Panel Says Insurance Plan Lacks Funding : Health care: Program helps those who cannot get medical coverage for such diseases as cancer and AIDS. Board says it does not have enough money to help all in need.
Only about 10,000 of nearly 300,000 qualified Californians will be able to participate in a new state insurance program for people with high-risk diseases that make them ineligible for private insurance coverage, according to program administrators.
Officials of California’s Major Risk Medical Insurance Program, which is to begin in January, said their annual budget of $30 million will severely limit the number of people who could benefit.
The program, funded by tobacco tax revenues, was set up to subsidize the cost of standard commercial medical insurance to a level that would persuade participating insurance companies to cover high-risk individuals with diabetes, cancer, AIDS and other long-term illnesses.
Currently, many such people are refused coverage by insurance companies. The program puts the state Major Risk Medical Insurance Board, which runs the program, in the role of broker for high-risk applicants, negotiating premiums with private insurers such as Kaiser or Blue Cross. The applicants buy their coverage through the program, paying no more than 125% of what someone without a serious medical problem would pay for the same coverage.
That translates into a monthly premium for individual coverage of about $240, according to John Ramey, executive director of the board. Ramey said the board’s data indicates that the budget will cover only about 10,000 people.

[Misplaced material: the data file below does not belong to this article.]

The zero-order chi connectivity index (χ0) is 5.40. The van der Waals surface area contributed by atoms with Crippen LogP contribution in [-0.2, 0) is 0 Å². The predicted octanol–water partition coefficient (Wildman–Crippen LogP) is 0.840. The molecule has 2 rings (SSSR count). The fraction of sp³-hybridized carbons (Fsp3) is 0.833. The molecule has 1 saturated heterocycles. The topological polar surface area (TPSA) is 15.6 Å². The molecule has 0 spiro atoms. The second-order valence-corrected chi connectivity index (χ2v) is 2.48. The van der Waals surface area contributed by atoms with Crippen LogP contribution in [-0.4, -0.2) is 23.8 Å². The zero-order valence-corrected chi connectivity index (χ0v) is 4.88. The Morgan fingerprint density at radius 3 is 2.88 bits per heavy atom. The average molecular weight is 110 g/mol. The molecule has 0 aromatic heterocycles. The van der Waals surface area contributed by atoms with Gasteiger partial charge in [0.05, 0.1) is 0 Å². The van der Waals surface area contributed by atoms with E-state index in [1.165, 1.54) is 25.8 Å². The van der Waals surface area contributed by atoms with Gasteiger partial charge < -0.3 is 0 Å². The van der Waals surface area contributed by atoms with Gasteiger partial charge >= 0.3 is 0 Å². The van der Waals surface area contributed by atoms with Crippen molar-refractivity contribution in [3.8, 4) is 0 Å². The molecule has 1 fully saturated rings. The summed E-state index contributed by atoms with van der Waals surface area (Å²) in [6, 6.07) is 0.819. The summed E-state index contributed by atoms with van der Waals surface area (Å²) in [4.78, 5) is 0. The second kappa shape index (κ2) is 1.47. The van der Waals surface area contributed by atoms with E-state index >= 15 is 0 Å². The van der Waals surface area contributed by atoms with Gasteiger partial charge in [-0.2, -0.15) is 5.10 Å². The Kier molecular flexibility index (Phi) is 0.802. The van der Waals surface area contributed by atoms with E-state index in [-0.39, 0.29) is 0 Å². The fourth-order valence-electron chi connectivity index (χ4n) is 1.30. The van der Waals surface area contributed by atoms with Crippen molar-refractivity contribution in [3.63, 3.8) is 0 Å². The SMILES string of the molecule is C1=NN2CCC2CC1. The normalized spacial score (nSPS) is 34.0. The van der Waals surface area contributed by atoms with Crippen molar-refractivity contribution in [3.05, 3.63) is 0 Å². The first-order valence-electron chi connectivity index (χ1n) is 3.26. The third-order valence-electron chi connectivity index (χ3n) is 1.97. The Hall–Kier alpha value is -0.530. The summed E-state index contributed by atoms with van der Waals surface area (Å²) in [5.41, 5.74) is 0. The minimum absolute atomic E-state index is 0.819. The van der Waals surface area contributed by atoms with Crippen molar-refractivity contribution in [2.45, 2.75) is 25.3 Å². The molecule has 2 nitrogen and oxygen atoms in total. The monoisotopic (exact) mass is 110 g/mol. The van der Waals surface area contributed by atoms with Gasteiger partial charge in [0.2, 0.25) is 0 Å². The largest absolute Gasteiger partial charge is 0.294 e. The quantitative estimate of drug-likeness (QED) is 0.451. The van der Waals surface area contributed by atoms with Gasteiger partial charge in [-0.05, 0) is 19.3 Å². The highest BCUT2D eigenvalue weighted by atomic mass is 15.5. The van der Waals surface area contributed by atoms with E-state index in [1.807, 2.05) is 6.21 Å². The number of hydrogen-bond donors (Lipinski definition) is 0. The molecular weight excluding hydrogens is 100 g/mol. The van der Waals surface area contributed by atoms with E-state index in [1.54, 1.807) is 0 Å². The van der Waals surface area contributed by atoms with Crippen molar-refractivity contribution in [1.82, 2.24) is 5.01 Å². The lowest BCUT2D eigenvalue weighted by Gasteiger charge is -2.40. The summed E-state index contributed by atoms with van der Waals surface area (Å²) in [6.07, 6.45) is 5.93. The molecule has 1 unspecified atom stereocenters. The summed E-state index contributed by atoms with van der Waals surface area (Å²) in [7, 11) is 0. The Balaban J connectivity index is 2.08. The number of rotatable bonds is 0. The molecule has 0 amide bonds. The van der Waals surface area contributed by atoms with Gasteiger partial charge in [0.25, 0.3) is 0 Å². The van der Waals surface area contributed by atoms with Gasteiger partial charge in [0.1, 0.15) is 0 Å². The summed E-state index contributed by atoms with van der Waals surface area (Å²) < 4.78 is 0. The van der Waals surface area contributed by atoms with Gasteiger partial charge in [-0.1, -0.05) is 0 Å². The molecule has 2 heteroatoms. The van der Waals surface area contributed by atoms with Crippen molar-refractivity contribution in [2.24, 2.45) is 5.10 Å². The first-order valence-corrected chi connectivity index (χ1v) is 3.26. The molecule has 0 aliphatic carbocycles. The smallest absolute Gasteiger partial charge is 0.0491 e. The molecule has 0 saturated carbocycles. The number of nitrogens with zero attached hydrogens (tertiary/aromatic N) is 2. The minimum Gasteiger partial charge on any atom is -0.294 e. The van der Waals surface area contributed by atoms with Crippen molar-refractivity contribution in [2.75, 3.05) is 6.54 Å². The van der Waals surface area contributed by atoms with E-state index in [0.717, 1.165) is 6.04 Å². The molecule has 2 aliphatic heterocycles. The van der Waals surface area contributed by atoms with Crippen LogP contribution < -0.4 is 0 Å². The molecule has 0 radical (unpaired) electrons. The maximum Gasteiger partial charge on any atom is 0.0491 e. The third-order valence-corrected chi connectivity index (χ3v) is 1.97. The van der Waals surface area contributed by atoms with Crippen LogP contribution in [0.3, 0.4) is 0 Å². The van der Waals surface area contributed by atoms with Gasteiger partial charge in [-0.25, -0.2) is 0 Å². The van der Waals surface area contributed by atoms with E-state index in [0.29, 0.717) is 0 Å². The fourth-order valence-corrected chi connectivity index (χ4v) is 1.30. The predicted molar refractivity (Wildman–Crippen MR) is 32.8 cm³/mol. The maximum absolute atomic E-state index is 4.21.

There is some question about how many people know that the program exists. In a money-saving effort, the board has spent virtually nothing on mailings or other efforts to advertise the program.
At an information hearing Friday, representatives of groups such as Consumer Federation of California, American Diabetes Assn. and various AIDS organizations complained that the program could end up serving “insiders” while failing to reach eligible Californians in under-served minority communities or with illnesses lacking a strong advocacy network.
Ramey said the fairest system seemed to be to accept applicants on a “first-come, first-served basis.” He urged the 50 people at the hearing, most of them representatives of advocacy groups or unions, to help get the word out through their newsletters.
Midge Costanza, a former assistant to President Jimmy Carter and now on the community advisory board of Search Alliance, a Los Angeles-based AIDS research group, denounced the program as a “Band-Aid solution.” She said she would prefer something that addresses the needs of everyone without adequate health insurance, not just those with chronic medical problems.
Board member Ron Kaldor replied that the program “creates (an insurance) market where none existed before.” Even for the select group it is designed to serve, the number of eligible people exceeds “by many, many factors the money we have to spend,” Kaldor said.
Only California residents not eligible for Medicare or group coverage are eligible. They must show proof that they were unable to secure adequate private insurance at 125% of standard cost or less, or show that they had coverage denied or involuntarily canceled within the last year.
Ramey said 1,200 people have written to the board requesting an application. Others interested should write to the board requesting an application. The address is 744 P St., Room 1077, Sacramento, CA. 95814.